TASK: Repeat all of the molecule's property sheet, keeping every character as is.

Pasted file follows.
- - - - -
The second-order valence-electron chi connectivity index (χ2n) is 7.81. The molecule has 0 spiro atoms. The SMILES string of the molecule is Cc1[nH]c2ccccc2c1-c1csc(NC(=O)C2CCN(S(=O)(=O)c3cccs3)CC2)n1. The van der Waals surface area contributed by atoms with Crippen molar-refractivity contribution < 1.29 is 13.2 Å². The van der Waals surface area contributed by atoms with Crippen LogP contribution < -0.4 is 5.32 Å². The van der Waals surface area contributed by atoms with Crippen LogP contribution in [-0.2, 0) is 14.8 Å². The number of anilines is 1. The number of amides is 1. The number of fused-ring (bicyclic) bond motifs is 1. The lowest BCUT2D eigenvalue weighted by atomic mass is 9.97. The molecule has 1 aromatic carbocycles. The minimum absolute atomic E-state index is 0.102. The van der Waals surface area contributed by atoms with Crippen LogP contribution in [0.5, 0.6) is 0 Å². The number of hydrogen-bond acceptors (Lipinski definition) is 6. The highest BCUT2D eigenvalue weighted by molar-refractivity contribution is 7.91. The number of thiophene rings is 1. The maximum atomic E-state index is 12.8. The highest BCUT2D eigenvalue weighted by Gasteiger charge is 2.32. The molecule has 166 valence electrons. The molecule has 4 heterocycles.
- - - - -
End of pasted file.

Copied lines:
The second-order valence-electron chi connectivity index (χ2n) is 7.81. The molecule has 0 spiro atoms. The SMILES string of the molecule is Cc1[nH]c2ccccc2c1-c1csc(NC(=O)C2CCN(S(=O)(=O)c3cccs3)CC2)n1. The van der Waals surface area contributed by atoms with Crippen molar-refractivity contribution < 1.29 is 13.2 Å². The van der Waals surface area contributed by atoms with Crippen LogP contribution < -0.4 is 5.32 Å². The van der Waals surface area contributed by atoms with Crippen LogP contribution in [-0.2, 0) is 14.8 Å². The number of anilines is 1. The number of amides is 1. The number of fused-ring (bicyclic) bond motifs is 1. The lowest BCUT2D eigenvalue weighted by atomic mass is 9.97. The molecule has 1 aromatic carbocycles. The minimum absolute atomic E-state index is 0.102. The van der Waals surface area contributed by atoms with Crippen LogP contribution in [0.5, 0.6) is 0 Å². The number of hydrogen-bond acceptors (Lipinski definition) is 6. The highest BCUT2D eigenvalue weighted by molar-refractivity contribution is 7.91. The number of thiophene rings is 1. The maximum atomic E-state index is 12.8. The highest BCUT2D eigenvalue weighted by Gasteiger charge is 2.32. The molecule has 166 valence electrons. The molecule has 4 heterocycles.